Take the shortest path (and the most cost-effective path) to providing the mobile access to your services that your customers demand. You have decade’s worth of IP wrapped up in your legacy COBOL applications; why not leverage it as much as you can? There are solutions available today that allow you to do just that.
Optimize what you have now, and then build on what you have now – to get to where you need to be quickly, and for as little cost as possible.
In many IT organizations with multi-platform data centers, the mainframe has been in a silo for some time – no new hires, upgrades when transaction processing workload increases demand it – where cost control is paramount. For the most part, the mainframe is not part of any DevOps initiative, and new development, or new spending of any kind is discouraged, as new development is focused on other platforms.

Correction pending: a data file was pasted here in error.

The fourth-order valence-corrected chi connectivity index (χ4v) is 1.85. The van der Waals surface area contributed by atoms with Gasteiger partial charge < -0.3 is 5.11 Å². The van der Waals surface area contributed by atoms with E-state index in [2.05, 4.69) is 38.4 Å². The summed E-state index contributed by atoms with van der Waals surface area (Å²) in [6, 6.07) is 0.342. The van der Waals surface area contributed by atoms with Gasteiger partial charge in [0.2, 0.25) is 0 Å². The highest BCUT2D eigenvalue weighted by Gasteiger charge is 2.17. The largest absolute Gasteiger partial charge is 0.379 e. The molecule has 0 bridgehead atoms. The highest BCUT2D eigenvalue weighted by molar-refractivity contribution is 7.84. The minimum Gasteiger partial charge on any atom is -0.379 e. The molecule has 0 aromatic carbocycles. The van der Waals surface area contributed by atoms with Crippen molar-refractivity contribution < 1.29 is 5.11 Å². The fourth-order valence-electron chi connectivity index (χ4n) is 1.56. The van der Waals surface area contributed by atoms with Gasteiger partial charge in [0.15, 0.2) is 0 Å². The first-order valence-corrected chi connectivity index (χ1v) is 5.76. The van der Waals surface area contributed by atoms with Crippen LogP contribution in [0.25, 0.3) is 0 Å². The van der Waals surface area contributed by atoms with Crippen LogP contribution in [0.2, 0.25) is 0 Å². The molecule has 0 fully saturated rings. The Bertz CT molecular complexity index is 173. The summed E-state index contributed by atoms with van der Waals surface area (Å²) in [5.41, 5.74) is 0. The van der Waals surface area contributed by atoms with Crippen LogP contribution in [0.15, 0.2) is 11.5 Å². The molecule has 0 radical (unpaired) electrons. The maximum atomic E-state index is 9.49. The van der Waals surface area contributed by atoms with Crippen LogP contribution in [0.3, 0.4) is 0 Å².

The truth is, however, that the mainframe still accounts for the lion’s share of corporate revenue. If you want to implement mobile accessibility that leverages the mainframe, you’re going to need to optimize what you have now. And that’s not really a bad thing.
Optimization means increasing efficiency, using less system resources to do the same or more processing, and bringing operations cost down as much as possible – you’re not going to get an argument from the CFO on that one. New mobile apps are going to be used by your customers, and that will mean more transactions to process, and you need to start with a solid foundation. Optimization will do that for you.
Within this context, optimization needs to be cost-effective, it must either improve performance or at least not make things worse, and above all, it needs to be low-risk and relatively quick implementation. Ideally, it should also come with a positive ROI and a fast payback. Optimization solutions like this are available, but you have to shop around. Generally smaller vendors will have the best targeted solutions, while the larger vendors will try to sell you big-dollar suites containing a lot of “shelf-ware”.